Stella was incorrectly credited on my cover flap as having mentored Elizabeth Taylor. For the record, she did not and corrections are being made.

Working with producer Arthur Freed on the star-studded film Me and My Gal, Stella recommended Garland for her role, which was the first time Garland was cast as a woman as opposed to the girly persona Hollywood had cultivated. As far as I know, that is the extent to which Stella influenced Judy Garland’s career. I still don’t know how the error of Elizabeth Taylor occurred, but I contacted my editor and they issued an erratum to be placed inside each book as a correction. The other actors mentioned in that first paragraph are correct.

After seeing those errors on the cover, I couldn’t open the book further for fear of other errors. I need to get over this. I need to take the flap off, feel the book, smell it, and see my words (not a revised copy editor’s) over its new, pristine pages and admire the photographs I carefully chose for its inserts. Maybe I’ll do this tonight. Maybe I’ll do it next month. For now, it’s enough that the biography is available for others to open and discover Stella.

And on that note there are several ways you can get a free copy of the book:

Goodreads: Sign into Goodreads and Click Enter To Win.

ClassicMovieHub is hosting a giveaway of 6 copies.

Indiegogo: As part of my book launch, I’m mounting a performance of “Harold and Stella: Love Letters,” edited correspondence between Stella and her second husband Harold Clurman during 1942. If you contribute to my campaign there are great perks such as a signed copy of the book to DVDs of Stella’s masterclasses. Watch the 2 minute video on “Love Letters” below.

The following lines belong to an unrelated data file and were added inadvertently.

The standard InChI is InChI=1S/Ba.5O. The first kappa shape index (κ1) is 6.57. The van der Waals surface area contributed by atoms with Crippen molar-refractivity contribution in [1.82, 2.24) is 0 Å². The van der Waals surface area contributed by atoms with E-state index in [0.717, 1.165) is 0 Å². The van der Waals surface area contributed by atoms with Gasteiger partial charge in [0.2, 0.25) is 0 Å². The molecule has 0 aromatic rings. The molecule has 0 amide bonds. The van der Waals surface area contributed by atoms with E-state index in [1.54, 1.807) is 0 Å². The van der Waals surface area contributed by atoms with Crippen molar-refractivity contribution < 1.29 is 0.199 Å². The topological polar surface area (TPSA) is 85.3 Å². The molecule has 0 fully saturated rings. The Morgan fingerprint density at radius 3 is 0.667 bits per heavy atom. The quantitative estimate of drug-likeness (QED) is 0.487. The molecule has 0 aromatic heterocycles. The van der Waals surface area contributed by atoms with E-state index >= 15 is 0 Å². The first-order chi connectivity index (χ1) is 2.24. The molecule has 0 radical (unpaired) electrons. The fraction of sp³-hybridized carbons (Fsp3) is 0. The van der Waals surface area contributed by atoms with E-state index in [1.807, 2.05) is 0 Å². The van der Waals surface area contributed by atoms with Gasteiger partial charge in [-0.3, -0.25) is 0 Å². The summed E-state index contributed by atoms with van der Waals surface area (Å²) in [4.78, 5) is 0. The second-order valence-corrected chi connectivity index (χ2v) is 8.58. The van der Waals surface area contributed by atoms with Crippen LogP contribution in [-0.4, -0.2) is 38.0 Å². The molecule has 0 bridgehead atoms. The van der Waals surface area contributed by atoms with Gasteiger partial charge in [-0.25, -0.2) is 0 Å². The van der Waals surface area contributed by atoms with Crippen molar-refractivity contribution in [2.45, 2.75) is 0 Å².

Elia Kazan, Stella Adler & Falling for Harold Clurman

ClurmanTheatreToday I made a new friend on Goodreads who noticed I had written a biography on Stella Adler and said she was “interested in learning about her.” I asked if she had ever heard of Stella. Negative. Then I asked if she had heard of Lee Strasberg. Her answer should have been predictable to me at this point in my journey, but I continue to think for some reason that if people outside the theater and entertainment industry don’t know who Stella is they would logically not know who Lee Strasberg is. That is not the case. Her answer: “Yes, absolutely.”

I wanted to ask if she knew who Harold Clurman was, but I already knew that Clurman’s name has fallen into as much obscurity as Stella’s. And yet, Clurman, as much as Stella and Strasberg, influenced modern day theater and cinema, which is best illustrated through his “apprentice” Elia Kazan.

In 1932 twenty-two year old Kazan met Harold Clurman and Lee Strasberg seeking an apprenticeship in their collective, the Group Theatre, a Depression-era socially-conscious ensemble founded the previous year that would revolutionize American theater. In the interview Kazan rather boldly told Strasberg, the Group’s director, that he wanted his job. Strasberg didn’t like the joke. Still, Kazan would be accepted into the Group and turn out to be one of the most influential directors on both stage and screen of the twentieth century. However, it was Clurman whom Kazan gravitated toward. He would diligently take notes during rehearsals Clurman directed and follow Harold everywhere, studying him. Stella Adler, irked since she was used to that particular kind of adoration, flippantly asked Kazan if he were “queer.”

Kazan, Brando, Julie Harris and James Dean, 1955

Kazan, Brando, Julie Harris and James Dean, 1955